A new study has revealed the existence of huge monster birds, which looked similar to penguins, in the Northern Hemisphere. These birds, strikingly similar to the New Zealand’s penguins, lived in Japan, the USA and Canada around 62 million years ago.
On comparing the fossilized bones of plotopterids with the fossils of the giant penguin species from Canterbury Museum's collection, both were found to have similar long beaks with slit-like nostrils, chest, shoulder bones and wings.
The study was published on Monday in the Journal of Zoological Systematics and Evolutionary Research. It established the similarity between penguins and plotopterids by discovering the fossilized bones of the ancient waddlers at Waipara, North Canterbury.
As mentioned, “the osteology of the late Eocene was compared to the early Miocene penguin‐like Plotopteridae from the North Pacific Basin.” Interestingly, some of these ancient birds were as large as 5-feet-tall.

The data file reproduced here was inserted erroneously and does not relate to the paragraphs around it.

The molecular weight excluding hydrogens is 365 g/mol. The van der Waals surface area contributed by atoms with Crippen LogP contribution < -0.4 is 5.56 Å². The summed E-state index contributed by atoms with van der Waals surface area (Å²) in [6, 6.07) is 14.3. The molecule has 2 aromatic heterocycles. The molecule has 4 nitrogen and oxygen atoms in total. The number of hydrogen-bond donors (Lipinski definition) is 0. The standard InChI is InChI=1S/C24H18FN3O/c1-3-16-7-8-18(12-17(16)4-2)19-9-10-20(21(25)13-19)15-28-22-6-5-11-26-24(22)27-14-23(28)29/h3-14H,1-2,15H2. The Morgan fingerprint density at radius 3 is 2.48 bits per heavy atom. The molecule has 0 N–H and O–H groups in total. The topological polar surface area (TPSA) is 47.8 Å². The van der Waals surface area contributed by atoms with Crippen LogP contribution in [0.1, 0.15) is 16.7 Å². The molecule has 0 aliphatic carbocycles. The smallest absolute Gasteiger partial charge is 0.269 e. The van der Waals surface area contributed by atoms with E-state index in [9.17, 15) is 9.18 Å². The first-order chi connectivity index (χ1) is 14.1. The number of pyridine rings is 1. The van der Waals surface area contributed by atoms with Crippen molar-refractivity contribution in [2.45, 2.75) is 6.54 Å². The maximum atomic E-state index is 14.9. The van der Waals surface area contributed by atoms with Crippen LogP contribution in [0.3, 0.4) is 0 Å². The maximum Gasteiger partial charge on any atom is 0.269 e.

Vanessa De Pietri, a curator at Canterbury Museum, mentioned that both plotopterids and ancient penguins evolved these similar features independently. “This is an example of what we call convergent evolution, when distantly related organisms develop similar morphological traits under similar environmental conditions,” Vanessa added.
Despite several similarities between the two birds, plotopterids are more closely related to gannets and cormorants as compared to penguins. From sleeping to eating and swimming, plotopterids were so similar to penguins that it was difficult to state the differences between them.
“We think both penguins and plotopterids had flying ancestors that would plunge from the air into the water in search of food, which got better and worse at flying with time,” observed Dr Gerald Mayr of the Senckenberg Research Institute and Natural History Museum, Frankfurt.